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Soccer fans should support domestic teams, not European

Sports writer Dariush Azmoudeh Photo credit: Trevor Ryan

Today I want to talk about a problem faced among many American soccer fans — the “Eurosnob.”

Urban Dictionary defines Eurosnobs as fake soccer fans from the United States that only hop on the bandwagon and support European powerhouses rather than their local or domestic soccer clubs.

Eurosnobs came about from people who just started watching soccer during the last World Cup and hopped on the bandwagon only to find out that international teams don’t play each other very often.

So they choose their favorite player and follow their club team like Lionel Messi and Barcelona.

I have never understood the hype of supporting European teams. Why would I want to wake up early Saturday mornings to watch a game between two teams from somewhere I have never been before.

I could support European teams if my family was from there, or if I studied abroad, but that’s not the case for me.

I prefer to stay loyal to the country where I grew up and its league. I am a supporter of Major League Soccer.

I’ve had people come up to talk to me about soccer. They’d tell me that some European team is their favorite, and I’d tell them I’m an Earthquakes fan.

When people ask me why I watch MLS, I just turn it around on them and say that this is America — why would I watch European teams play?

I have dealt with my fair share of Eurosnobs. Some things I’ve heard from them include:

“MLS sucks,” says the person who has never seen an MLS game.

“MLS play style is way too slow,” says the person who has only seen games that involved Barcelona.

I’ve met several people before who thought they were “real” soccer fans because their favorite team was European. But they would fail to know how their “team” is doing, like Manchester United “fans” last year.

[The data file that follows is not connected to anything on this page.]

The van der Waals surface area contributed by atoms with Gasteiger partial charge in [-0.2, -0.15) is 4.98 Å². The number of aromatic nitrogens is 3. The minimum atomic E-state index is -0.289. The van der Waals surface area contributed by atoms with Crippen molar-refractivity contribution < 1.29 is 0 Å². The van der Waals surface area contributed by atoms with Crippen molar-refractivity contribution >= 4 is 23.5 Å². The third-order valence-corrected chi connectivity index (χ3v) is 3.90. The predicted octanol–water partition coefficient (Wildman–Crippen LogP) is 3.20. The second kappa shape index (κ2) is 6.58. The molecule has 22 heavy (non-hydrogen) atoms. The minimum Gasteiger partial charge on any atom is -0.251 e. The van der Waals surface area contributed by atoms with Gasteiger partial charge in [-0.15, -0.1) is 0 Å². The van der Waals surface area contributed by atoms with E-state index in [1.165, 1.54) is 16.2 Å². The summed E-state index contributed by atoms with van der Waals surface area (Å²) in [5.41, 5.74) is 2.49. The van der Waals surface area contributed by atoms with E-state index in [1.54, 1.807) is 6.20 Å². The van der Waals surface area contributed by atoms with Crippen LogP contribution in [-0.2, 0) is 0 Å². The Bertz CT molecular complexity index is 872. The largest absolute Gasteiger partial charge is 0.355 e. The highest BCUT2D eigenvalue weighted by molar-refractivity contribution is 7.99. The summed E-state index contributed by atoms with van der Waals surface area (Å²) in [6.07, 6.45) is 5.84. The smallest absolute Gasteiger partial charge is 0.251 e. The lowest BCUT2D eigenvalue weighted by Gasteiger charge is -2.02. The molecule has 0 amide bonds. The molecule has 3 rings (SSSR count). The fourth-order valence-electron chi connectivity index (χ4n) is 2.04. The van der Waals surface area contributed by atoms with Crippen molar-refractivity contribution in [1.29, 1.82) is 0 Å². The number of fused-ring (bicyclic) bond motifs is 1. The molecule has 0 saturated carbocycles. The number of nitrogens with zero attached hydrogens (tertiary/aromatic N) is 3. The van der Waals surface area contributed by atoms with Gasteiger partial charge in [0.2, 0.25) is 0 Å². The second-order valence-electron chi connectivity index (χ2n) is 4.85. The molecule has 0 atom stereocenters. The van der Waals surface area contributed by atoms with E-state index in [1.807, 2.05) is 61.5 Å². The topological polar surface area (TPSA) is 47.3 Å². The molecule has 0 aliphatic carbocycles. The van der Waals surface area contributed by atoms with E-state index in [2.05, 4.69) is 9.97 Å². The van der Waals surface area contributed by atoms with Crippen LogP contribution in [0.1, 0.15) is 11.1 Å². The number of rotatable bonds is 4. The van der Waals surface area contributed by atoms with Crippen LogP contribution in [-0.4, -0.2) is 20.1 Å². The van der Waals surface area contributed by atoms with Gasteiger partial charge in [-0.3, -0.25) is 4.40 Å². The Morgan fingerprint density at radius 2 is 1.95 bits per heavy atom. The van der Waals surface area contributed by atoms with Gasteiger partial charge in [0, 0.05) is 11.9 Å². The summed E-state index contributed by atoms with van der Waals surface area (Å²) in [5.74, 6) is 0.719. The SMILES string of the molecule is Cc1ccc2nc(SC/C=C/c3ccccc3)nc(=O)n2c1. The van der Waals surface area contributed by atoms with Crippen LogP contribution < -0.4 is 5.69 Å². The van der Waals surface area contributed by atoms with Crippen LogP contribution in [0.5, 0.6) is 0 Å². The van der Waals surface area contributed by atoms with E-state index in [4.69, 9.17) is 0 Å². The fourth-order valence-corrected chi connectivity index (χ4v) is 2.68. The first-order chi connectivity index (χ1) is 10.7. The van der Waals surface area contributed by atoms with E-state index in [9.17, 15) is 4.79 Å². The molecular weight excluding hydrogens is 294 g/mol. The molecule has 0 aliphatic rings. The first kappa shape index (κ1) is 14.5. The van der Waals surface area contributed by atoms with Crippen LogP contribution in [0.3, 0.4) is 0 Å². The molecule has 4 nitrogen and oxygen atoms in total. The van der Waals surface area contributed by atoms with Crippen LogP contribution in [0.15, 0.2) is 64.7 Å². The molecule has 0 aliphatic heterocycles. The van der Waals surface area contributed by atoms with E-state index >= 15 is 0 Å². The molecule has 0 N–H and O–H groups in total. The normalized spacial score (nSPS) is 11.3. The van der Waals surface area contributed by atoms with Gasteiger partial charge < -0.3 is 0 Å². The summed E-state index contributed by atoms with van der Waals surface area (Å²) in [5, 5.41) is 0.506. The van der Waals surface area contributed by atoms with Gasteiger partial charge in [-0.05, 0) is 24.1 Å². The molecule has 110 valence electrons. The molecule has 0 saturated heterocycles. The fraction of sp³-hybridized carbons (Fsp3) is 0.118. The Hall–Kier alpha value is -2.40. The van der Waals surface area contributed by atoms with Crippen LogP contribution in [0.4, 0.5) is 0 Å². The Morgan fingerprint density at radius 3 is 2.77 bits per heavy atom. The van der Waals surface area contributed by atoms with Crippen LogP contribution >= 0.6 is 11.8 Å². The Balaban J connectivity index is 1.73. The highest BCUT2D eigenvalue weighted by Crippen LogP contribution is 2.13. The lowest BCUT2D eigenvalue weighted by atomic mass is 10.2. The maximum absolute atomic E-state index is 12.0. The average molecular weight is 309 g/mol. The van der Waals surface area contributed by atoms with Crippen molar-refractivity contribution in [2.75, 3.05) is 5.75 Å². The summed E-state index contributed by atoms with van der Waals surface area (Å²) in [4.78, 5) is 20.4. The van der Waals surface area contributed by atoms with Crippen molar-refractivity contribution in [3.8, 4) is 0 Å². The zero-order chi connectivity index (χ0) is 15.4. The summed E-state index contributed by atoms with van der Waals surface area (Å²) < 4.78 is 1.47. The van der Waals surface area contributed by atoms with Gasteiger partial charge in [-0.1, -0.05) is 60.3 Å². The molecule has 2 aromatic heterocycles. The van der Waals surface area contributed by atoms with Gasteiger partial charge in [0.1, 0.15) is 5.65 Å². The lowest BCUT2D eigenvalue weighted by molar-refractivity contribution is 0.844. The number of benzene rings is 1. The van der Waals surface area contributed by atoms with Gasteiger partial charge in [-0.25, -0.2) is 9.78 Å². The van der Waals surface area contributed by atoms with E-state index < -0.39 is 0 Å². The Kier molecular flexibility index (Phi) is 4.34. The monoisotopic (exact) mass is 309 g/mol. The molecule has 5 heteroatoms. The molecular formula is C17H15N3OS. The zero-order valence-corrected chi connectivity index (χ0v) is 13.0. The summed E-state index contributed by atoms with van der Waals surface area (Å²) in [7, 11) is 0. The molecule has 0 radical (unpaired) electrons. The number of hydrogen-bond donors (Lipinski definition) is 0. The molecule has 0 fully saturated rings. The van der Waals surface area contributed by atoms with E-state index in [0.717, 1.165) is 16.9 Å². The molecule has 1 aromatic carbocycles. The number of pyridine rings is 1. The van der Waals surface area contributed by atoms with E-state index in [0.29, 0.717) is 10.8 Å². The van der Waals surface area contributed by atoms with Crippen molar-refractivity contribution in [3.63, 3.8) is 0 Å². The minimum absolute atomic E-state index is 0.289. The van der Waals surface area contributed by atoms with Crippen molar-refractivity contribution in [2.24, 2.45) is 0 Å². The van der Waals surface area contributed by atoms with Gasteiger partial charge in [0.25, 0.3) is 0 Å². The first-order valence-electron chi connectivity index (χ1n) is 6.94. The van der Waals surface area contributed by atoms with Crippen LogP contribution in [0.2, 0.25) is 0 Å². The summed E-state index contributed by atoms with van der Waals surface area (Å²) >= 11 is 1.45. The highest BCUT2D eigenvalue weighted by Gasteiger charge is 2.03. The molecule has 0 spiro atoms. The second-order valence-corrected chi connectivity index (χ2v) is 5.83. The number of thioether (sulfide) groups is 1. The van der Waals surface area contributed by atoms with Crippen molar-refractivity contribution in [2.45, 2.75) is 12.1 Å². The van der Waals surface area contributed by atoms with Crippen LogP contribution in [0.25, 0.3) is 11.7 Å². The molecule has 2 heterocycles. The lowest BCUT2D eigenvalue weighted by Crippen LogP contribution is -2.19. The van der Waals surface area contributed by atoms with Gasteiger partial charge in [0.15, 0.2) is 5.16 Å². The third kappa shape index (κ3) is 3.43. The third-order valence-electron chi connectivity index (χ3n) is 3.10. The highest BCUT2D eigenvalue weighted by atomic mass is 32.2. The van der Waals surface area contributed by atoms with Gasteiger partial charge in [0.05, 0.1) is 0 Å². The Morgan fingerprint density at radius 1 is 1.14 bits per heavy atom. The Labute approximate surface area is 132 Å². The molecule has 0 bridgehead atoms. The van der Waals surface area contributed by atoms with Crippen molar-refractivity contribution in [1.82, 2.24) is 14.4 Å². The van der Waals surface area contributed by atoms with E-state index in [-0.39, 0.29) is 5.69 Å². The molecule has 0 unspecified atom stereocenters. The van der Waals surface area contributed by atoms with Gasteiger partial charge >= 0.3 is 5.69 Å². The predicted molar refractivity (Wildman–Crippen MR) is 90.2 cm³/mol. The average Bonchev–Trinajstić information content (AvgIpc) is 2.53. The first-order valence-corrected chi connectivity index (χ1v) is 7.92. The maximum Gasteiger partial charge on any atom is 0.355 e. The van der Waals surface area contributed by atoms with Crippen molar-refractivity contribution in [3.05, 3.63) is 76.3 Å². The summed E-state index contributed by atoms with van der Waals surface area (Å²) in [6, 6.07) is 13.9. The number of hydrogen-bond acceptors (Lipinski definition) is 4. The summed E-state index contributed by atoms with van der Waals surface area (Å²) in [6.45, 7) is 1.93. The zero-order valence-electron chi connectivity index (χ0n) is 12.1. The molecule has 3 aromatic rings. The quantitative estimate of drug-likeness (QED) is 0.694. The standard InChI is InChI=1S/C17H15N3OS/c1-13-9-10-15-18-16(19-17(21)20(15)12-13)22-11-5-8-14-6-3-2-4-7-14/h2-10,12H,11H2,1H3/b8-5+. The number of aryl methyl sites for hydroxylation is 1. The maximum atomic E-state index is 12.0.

The truth is European leagues are overrated. Most leagues usually have the same three or four teams fighting for the championship every year.

There are only a few good teams to watch, and the rest are just OK. With MLS, at least there is some balance.

I’m not telling people who don’t like soccer to like it. But those who do like soccer should follow their local team and leagues.

People who want to support soccer in the U.S. are not just limited to the 20 MLS teams. There are other professional leagues.

There are the North American Soccer League and the United Soccer League. Beyond that, there amateur leagues with teams fighting to get their professional status.

MLS has two options for people looking to support a California team: the San Jose Earthquakes for Northern California fans and the Los Angeles Galaxy in Southern California.

There is also the Sacramento Republic FC, which plays in the United Soccer League. But the team has been making huge strides and could be making it way into MLS within the next few years.

Every year around summer, these European teams come and play in the U.S. I’ve been tempted to go see a game but between the overpriced tickets and the fact that the star players won’t be playing, I think my money is better spent at a MLS game.

This summer, the San Jose Earthquakes will take on Manchester United somewhere in the Bay Area. If I do end up going to that game, I will be wearing my blue and black proudly.

Dariush Azmoudeh can be reached at [email protected] or @dari_d on Twitter.

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